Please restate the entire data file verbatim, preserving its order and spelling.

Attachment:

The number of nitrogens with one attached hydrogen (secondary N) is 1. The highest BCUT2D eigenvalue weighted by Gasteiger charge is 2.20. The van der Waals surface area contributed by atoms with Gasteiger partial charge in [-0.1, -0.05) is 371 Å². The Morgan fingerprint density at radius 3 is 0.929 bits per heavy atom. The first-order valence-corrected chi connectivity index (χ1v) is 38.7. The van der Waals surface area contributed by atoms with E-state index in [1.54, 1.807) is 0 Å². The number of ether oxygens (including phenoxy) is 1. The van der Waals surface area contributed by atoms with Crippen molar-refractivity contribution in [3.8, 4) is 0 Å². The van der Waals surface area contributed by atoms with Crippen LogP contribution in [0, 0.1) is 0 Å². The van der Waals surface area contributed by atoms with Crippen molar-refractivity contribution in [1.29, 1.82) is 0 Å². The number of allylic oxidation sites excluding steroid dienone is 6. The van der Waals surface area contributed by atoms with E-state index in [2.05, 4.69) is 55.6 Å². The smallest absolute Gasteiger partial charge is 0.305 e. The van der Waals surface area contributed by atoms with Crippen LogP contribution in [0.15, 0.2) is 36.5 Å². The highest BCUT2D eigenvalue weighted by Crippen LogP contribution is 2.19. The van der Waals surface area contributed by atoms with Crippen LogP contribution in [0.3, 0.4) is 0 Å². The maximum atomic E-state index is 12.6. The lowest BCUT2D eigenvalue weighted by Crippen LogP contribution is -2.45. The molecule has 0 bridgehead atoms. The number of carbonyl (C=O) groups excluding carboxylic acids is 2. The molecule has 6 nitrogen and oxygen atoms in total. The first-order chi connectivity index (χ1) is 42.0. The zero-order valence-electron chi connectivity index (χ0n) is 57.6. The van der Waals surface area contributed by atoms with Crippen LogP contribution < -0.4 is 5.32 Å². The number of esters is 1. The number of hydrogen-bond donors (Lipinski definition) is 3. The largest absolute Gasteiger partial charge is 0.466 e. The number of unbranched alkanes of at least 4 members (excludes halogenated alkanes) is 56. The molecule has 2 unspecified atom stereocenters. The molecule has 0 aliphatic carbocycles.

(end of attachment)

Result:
The number of nitrogens with one attached hydrogen (secondary N) is 1. The highest BCUT2D eigenvalue weighted by Gasteiger charge is 2.20. The van der Waals surface area contributed by atoms with Gasteiger partial charge in [-0.1, -0.05) is 371 Å². The Morgan fingerprint density at radius 3 is 0.929 bits per heavy atom. The first-order valence-corrected chi connectivity index (χ1v) is 38.7. The van der Waals surface area contributed by atoms with E-state index in [1.54, 1.807) is 0 Å². The number of ether oxygens (including phenoxy) is 1. The van der Waals surface area contributed by atoms with Crippen molar-refractivity contribution in [3.8, 4) is 0 Å². The van der Waals surface area contributed by atoms with Crippen LogP contribution in [0, 0.1) is 0 Å². The van der Waals surface area contributed by atoms with Crippen molar-refractivity contribution in [1.29, 1.82) is 0 Å². The number of allylic oxidation sites excluding steroid dienone is 6. The van der Waals surface area contributed by atoms with E-state index in [2.05, 4.69) is 55.6 Å². The smallest absolute Gasteiger partial charge is 0.305 e. The van der Waals surface area contributed by atoms with Crippen LogP contribution in [0.15, 0.2) is 36.5 Å². The highest BCUT2D eigenvalue weighted by Crippen LogP contribution is 2.19. The van der Waals surface area contributed by atoms with Crippen LogP contribution in [0.3, 0.4) is 0 Å². The maximum atomic E-state index is 12.6. The lowest BCUT2D eigenvalue weighted by Crippen LogP contribution is -2.45. The molecule has 0 bridgehead atoms. The number of carbonyl (C=O) groups excluding carboxylic acids is 2. The molecule has 6 nitrogen and oxygen atoms in total. The first-order chi connectivity index (χ1) is 42.0. The zero-order valence-electron chi connectivity index (χ0n) is 57.6. The van der Waals surface area contributed by atoms with Crippen LogP contribution < -0.4 is 5.32 Å². The number of esters is 1. The number of hydrogen-bond donors (Lipinski definition) is 3. The largest absolute Gasteiger partial charge is 0.466 e. The number of unbranched alkanes of at least 4 members (excludes halogenated alkanes) is 56. The molecule has 2 unspecified atom stereocenters. The molecule has 0 aliphatic carbocycles.